It was a sad sight. Even as guests were arriving for a farewell lunch
on board the cruise ship Black Prince in Southampton today, workmen
were busy painting over the Fred Olsen name on the superstructure.
Earlier in the day her last passengers had gone ashore after an
emotional final cruise to the Canaries. Within minutes of their
departure, crew began to strip the vessel of its artwork, which
belongs to the Olsen family, and many of the other fixtures and
Within a week, the ship will set off for its new life sailing cruises
in Venezuelan waters, as the Ola Esmerelda.
But first, there was that lunch, where Passenger Shipping Association
director Bill Gibbons paid tribute to an “iconic ship,” which he said
had been a pioneer in many ways, particular in sailing unusual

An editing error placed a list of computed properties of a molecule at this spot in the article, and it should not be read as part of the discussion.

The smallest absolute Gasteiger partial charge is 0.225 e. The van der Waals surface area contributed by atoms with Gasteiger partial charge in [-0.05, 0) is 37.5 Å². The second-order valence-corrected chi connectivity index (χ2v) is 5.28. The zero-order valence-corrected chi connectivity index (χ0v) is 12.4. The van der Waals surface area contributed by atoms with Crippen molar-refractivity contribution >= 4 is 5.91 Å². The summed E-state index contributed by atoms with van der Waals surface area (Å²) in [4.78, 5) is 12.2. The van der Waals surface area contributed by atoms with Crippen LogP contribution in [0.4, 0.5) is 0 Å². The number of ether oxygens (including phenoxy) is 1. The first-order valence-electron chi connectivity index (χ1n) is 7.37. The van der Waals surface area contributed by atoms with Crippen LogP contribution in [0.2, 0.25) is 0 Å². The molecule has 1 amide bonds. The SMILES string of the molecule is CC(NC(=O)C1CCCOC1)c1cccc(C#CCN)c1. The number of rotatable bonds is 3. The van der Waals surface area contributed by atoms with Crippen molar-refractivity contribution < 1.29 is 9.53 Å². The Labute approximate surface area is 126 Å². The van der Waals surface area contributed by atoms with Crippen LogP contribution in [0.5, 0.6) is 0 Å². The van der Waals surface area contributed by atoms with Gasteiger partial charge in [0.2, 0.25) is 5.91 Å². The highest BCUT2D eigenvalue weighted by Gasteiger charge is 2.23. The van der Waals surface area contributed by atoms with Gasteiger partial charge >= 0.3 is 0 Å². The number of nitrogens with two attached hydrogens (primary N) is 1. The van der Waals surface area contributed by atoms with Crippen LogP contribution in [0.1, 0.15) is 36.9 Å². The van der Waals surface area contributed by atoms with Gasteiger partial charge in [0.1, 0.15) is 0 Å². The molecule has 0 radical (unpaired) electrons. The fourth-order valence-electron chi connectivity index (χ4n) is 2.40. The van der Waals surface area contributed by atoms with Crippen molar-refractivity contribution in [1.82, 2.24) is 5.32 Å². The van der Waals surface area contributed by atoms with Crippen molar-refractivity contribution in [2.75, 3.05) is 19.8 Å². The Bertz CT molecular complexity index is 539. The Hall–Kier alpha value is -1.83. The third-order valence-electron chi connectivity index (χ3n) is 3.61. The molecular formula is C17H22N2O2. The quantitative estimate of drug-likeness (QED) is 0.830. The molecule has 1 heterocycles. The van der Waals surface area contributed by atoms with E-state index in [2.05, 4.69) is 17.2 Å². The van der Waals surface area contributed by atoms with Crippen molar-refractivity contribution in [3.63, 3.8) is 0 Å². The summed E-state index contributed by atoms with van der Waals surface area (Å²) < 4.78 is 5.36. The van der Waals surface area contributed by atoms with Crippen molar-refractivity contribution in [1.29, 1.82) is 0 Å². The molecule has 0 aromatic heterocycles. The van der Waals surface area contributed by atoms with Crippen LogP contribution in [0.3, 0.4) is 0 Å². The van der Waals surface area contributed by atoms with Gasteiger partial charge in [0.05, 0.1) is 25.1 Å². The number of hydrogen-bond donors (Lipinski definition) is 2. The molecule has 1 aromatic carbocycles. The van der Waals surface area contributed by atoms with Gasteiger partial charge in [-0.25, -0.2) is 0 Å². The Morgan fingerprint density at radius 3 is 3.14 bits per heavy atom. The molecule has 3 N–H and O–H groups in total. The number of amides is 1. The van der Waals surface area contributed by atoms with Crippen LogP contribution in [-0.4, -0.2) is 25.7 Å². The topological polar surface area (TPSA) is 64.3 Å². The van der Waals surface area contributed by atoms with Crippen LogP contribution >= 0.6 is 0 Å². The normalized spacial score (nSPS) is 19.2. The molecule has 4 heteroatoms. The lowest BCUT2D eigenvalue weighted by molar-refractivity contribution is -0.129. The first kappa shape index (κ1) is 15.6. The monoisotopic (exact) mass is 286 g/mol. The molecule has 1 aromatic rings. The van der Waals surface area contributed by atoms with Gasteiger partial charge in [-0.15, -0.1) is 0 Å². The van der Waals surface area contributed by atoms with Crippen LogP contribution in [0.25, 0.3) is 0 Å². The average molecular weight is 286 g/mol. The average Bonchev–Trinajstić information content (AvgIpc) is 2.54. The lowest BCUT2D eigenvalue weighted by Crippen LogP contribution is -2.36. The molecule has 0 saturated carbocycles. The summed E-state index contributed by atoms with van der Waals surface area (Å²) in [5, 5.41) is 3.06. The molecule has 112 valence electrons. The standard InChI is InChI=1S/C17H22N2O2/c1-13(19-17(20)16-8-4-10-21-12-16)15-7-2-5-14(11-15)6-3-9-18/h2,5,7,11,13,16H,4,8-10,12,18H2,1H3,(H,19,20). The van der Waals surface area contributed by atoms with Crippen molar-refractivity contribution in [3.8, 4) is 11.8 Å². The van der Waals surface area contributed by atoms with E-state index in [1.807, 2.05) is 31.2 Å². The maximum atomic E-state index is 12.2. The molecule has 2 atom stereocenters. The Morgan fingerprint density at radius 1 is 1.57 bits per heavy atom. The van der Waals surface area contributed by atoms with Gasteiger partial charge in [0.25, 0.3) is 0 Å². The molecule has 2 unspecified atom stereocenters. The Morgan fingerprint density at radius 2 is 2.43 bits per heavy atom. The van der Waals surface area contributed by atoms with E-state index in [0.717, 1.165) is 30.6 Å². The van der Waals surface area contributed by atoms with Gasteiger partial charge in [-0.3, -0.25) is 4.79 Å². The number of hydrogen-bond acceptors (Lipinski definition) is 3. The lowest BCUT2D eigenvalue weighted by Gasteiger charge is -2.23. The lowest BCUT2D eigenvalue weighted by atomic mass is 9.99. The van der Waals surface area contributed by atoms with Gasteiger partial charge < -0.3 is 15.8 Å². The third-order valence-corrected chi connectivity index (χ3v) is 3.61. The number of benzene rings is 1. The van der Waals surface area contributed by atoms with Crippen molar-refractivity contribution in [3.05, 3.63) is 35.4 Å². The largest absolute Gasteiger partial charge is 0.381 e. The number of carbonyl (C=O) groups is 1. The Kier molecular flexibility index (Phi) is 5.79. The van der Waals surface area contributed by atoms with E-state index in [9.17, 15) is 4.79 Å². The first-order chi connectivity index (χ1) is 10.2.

itineraries to new and exciting destinations.
Fred Olsen marketing director Nigel Lingard recalled that when Black
Prince began a full-time cruising career in 1987, the entire British
cruising market amounted to 100,000 people a year, and Olsen carried
10,000 of them.
Now the company carries 100,000 people in its fleet which, although
reduced by one after today, includes Black Watch, Boudicca, Braemar
Lingard had been on board for the last week, and said he had never
seen so many loyal followers in one place at one time,. All of them
had cheered every single member of the crew to the echo as they
paraded through the Royal Garter restaurant during the last formal
No time for the tired old joke trotted out to every cruise ship captain when he attends a cocktail party. “Er, if you’re here, who’s driving the ship?” Because if all the 193 crew were on show, who was at the controls?
Anyway, there was a positive side to today’s lunch . As Lingard said, at least we could all be grateful that Black Prince would still be sailing with passengers on board, and is not heading for the scrapyard.